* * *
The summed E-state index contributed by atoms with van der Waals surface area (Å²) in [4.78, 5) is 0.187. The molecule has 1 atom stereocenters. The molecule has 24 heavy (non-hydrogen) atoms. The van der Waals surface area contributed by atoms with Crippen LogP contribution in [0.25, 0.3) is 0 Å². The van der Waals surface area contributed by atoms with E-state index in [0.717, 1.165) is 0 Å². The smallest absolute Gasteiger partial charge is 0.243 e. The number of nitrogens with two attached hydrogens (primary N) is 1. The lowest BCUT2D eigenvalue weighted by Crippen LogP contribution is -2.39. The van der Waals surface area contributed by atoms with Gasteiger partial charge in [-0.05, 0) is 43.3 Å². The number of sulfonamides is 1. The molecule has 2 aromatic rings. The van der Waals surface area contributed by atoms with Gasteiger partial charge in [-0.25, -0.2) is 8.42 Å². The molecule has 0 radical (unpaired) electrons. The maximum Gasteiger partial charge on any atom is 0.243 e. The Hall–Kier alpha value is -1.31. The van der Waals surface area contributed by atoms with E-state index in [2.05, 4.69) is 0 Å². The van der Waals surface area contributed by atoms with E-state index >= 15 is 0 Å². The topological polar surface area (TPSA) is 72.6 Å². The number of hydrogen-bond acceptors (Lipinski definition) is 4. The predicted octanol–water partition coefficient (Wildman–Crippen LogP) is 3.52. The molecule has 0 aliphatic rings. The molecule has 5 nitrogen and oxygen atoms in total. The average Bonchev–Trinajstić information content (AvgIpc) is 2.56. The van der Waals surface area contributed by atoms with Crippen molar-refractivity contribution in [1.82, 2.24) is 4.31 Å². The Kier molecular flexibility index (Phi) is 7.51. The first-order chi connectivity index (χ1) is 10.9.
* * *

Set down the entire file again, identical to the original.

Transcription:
The summed E-state index contributed by atoms with van der Waals surface area (Å²) in [4.78, 5) is 0.187. The molecule has 1 atom stereocenters. The molecule has 24 heavy (non-hydrogen) atoms. The van der Waals surface area contributed by atoms with Crippen LogP contribution in [0.25, 0.3) is 0 Å². The van der Waals surface area contributed by atoms with E-state index in [0.717, 1.165) is 0 Å². The smallest absolute Gasteiger partial charge is 0.243 e. The number of nitrogens with two attached hydrogens (primary N) is 1. The lowest BCUT2D eigenvalue weighted by Crippen LogP contribution is -2.39. The van der Waals surface area contributed by atoms with Gasteiger partial charge in [-0.05, 0) is 43.3 Å². The number of sulfonamides is 1. The molecule has 2 aromatic rings. The van der Waals surface area contributed by atoms with Gasteiger partial charge in [-0.25, -0.2) is 8.42 Å². The molecule has 0 radical (unpaired) electrons. The maximum Gasteiger partial charge on any atom is 0.243 e. The Hall–Kier alpha value is -1.31. The van der Waals surface area contributed by atoms with E-state index in [2.05, 4.69) is 0 Å². The van der Waals surface area contributed by atoms with E-state index >= 15 is 0 Å². The topological polar surface area (TPSA) is 72.6 Å². The number of hydrogen-bond acceptors (Lipinski definition) is 4. The predicted octanol–water partition coefficient (Wildman–Crippen LogP) is 3.52. The molecule has 0 aliphatic rings. The molecule has 5 nitrogen and oxygen atoms in total. The average Bonchev–Trinajstić information content (AvgIpc) is 2.56. The van der Waals surface area contributed by atoms with Crippen molar-refractivity contribution in [1.82, 2.24) is 4.31 Å². The Kier molecular flexibility index (Phi) is 7.51. The first-order chi connectivity index (χ1) is 10.9.